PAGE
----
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This new painting is an 18″ by 36″ canvas that is included in Moments and Color, my annual show of new work at the West End Gallery that opens this coming Friday. It was completed for quite some time before I finally settled on a title for it. Every title that came to mind seemed too trite or too well worn for this piece.

The Red Tree and its placement here give me the impression of someone standing before a group while delivering some sort of moral or spiritual instruction. Sermon on the Mount sort of stuff. The setting here has a placid feel and the location of the Red Roofed houses give the impression that they are rapt listeners.

It all gives this piece a feeling of great serenity.

With this in mind, I finally settled on The Homily as a title. A homily is a story that is often part of a religious sermon that demonstrates a moral or spiritual lesson in practical terms and contemporary settings. And I can see that here. Without it espousing the tenets of any religion, it has a spiritual feeling for me, one that serves as a practical illustration of peace and acceptance. It’s as though the Red Tree is calmly telling those around it to see the beauty and tranquility that surrounds them even in times of chaos.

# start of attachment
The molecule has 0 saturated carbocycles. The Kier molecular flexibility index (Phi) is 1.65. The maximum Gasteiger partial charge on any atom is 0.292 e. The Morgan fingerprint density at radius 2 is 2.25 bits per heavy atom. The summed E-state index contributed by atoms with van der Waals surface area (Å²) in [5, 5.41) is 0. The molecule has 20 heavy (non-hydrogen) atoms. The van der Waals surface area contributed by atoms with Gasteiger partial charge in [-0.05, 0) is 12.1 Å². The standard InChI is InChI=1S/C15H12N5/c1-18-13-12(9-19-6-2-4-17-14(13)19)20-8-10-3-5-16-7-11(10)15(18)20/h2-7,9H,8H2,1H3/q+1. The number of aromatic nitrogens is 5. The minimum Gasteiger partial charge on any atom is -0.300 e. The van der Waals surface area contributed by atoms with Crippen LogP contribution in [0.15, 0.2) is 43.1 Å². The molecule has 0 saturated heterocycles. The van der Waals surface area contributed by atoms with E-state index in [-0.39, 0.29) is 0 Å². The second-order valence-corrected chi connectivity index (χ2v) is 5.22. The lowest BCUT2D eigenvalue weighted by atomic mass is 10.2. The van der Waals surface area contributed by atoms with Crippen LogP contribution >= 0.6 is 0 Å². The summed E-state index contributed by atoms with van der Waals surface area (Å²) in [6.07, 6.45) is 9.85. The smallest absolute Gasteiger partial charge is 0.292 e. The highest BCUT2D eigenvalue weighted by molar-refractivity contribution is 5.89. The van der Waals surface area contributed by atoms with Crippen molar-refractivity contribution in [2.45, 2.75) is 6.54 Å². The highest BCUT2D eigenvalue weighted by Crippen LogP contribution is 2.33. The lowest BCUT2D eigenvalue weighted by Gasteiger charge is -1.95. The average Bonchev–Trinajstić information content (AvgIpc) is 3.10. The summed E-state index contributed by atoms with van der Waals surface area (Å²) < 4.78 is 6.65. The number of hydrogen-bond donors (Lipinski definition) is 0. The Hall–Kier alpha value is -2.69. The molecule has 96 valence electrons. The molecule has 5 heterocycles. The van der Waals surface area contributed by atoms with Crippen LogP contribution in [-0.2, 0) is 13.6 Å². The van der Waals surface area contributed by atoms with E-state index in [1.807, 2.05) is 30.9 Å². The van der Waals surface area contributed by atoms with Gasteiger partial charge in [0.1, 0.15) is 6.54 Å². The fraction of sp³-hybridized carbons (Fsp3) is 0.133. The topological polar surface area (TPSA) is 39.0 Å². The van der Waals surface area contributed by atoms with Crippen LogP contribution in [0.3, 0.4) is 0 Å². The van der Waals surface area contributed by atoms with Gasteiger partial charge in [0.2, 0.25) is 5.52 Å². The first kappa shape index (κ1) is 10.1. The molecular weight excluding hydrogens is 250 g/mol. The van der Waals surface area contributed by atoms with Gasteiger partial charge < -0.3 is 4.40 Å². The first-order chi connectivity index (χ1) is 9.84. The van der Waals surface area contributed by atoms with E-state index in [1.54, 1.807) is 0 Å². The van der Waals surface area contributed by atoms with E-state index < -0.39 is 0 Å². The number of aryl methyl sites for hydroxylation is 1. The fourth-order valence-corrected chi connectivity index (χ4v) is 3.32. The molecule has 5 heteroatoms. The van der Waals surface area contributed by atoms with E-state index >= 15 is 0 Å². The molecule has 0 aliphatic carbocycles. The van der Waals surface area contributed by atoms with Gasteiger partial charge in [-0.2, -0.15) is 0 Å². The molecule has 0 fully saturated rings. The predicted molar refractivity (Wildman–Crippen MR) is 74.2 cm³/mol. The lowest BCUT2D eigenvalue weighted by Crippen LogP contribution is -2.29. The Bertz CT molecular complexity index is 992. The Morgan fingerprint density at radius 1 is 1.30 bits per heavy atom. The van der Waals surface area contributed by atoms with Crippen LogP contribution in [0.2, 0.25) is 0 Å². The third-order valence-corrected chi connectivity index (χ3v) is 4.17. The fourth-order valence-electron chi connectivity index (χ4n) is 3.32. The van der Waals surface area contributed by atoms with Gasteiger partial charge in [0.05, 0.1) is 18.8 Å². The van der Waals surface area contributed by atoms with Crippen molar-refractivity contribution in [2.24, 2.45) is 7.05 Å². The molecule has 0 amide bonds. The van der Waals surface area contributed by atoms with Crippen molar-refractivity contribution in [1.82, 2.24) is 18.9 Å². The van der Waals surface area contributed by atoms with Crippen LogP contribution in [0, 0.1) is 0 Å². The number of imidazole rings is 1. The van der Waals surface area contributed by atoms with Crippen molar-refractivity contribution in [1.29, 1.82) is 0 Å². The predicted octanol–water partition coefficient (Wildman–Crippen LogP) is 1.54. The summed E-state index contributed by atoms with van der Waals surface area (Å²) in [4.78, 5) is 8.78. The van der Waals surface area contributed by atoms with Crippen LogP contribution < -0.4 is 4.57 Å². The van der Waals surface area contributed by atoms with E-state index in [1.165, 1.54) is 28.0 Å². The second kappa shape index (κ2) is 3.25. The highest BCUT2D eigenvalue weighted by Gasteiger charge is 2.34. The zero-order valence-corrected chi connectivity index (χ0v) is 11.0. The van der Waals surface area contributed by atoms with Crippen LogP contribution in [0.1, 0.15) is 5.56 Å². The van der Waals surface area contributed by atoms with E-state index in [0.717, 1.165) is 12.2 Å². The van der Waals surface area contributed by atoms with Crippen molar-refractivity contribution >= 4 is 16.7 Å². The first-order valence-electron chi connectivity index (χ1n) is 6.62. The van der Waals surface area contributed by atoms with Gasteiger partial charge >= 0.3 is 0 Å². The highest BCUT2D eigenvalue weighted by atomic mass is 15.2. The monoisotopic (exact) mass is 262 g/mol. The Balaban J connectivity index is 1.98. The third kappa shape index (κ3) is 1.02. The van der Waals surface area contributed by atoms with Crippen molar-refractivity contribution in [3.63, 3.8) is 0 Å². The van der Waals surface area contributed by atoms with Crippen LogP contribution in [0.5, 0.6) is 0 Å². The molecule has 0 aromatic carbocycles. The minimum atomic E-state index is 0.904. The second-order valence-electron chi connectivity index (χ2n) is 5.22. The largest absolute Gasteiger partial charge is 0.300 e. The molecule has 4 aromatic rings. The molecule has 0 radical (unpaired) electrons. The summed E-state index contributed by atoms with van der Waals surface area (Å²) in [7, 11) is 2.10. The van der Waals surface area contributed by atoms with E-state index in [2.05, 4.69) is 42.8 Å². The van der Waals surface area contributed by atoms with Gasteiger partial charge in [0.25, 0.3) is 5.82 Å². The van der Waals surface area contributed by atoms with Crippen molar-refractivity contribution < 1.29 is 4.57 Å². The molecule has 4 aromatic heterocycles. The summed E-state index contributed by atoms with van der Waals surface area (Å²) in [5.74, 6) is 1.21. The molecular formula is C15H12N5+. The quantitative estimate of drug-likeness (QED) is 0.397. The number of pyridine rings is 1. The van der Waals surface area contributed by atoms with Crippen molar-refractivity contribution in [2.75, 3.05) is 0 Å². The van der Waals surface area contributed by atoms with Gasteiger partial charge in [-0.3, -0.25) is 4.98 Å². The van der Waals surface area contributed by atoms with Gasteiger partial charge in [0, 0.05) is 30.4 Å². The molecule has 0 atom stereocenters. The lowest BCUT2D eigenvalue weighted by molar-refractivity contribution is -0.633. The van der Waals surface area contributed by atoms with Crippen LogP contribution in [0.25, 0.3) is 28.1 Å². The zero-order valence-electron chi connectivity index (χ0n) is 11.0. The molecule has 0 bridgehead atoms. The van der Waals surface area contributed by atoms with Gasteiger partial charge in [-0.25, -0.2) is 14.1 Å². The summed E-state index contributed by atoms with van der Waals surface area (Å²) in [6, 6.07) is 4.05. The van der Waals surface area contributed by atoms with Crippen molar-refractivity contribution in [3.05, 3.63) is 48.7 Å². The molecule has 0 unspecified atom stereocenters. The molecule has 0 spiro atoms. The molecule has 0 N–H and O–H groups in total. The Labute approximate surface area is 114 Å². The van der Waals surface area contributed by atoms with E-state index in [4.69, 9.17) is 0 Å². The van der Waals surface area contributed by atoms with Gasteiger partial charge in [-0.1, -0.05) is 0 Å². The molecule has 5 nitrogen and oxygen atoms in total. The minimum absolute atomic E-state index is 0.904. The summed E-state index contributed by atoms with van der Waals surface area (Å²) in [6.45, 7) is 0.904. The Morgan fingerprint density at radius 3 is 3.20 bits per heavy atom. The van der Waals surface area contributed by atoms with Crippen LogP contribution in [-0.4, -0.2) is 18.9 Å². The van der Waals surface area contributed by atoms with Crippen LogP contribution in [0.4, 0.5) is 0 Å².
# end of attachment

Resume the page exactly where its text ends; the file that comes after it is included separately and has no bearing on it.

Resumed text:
There’s a sense of certainty to this piece that feels religious to me. It’s the kind of certainty I never had for myself or fully understood in others. But looking at this now, I can almost understand that certainty. Its actually beyond religious. I see it more as an inner belief that one has that allows them to remain calm in dire times, knowing that they have the ability to persist.